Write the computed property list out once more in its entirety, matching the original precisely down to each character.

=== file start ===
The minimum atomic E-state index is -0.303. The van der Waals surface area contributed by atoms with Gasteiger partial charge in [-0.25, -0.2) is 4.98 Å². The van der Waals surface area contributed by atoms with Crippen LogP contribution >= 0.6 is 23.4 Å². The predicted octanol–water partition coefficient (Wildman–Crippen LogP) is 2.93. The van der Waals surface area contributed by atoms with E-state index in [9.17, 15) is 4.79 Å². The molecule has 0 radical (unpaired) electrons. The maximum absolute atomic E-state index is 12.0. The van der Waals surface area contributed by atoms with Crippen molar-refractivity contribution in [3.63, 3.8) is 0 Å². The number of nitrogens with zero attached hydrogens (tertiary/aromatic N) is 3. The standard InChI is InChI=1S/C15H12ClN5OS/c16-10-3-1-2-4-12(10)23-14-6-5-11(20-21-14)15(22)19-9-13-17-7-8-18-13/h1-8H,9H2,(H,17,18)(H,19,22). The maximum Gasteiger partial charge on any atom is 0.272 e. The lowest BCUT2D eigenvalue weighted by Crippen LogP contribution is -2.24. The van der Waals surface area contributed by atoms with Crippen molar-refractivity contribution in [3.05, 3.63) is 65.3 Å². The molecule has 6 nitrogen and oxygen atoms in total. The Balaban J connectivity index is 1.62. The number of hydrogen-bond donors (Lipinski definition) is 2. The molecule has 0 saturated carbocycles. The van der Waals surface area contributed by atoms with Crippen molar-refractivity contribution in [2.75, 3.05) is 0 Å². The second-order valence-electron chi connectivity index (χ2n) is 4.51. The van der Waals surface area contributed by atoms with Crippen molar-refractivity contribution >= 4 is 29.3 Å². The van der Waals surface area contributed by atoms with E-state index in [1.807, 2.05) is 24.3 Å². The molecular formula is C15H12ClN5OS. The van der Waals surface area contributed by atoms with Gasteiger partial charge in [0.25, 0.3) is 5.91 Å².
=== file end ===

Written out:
The minimum atomic E-state index is -0.303. The van der Waals surface area contributed by atoms with Gasteiger partial charge in [-0.25, -0.2) is 4.98 Å². The van der Waals surface area contributed by atoms with Crippen LogP contribution >= 0.6 is 23.4 Å². The predicted octanol–water partition coefficient (Wildman–Crippen LogP) is 2.93. The van der Waals surface area contributed by atoms with E-state index in [9.17, 15) is 4.79 Å². The molecule has 0 radical (unpaired) electrons. The maximum absolute atomic E-state index is 12.0. The van der Waals surface area contributed by atoms with Crippen molar-refractivity contribution in [3.63, 3.8) is 0 Å². The number of nitrogens with zero attached hydrogens (tertiary/aromatic N) is 3. The standard InChI is InChI=1S/C15H12ClN5OS/c16-10-3-1-2-4-12(10)23-14-6-5-11(20-21-14)15(22)19-9-13-17-7-8-18-13/h1-8H,9H2,(H,17,18)(H,19,22). The maximum Gasteiger partial charge on any atom is 0.272 e. The lowest BCUT2D eigenvalue weighted by Crippen LogP contribution is -2.24. The van der Waals surface area contributed by atoms with Crippen molar-refractivity contribution in [3.05, 3.63) is 65.3 Å². The molecule has 6 nitrogen and oxygen atoms in total. The Balaban J connectivity index is 1.62. The number of hydrogen-bond donors (Lipinski definition) is 2. The molecule has 0 saturated carbocycles. The van der Waals surface area contributed by atoms with Crippen molar-refractivity contribution in [2.75, 3.05) is 0 Å². The second-order valence-electron chi connectivity index (χ2n) is 4.51. The van der Waals surface area contributed by atoms with Crippen molar-refractivity contribution >= 4 is 29.3 Å². The van der Waals surface area contributed by atoms with E-state index in [1.807, 2.05) is 24.3 Å². The molecular formula is C15H12ClN5OS. The van der Waals surface area contributed by atoms with Gasteiger partial charge in [0.25, 0.3) is 5.91 Å².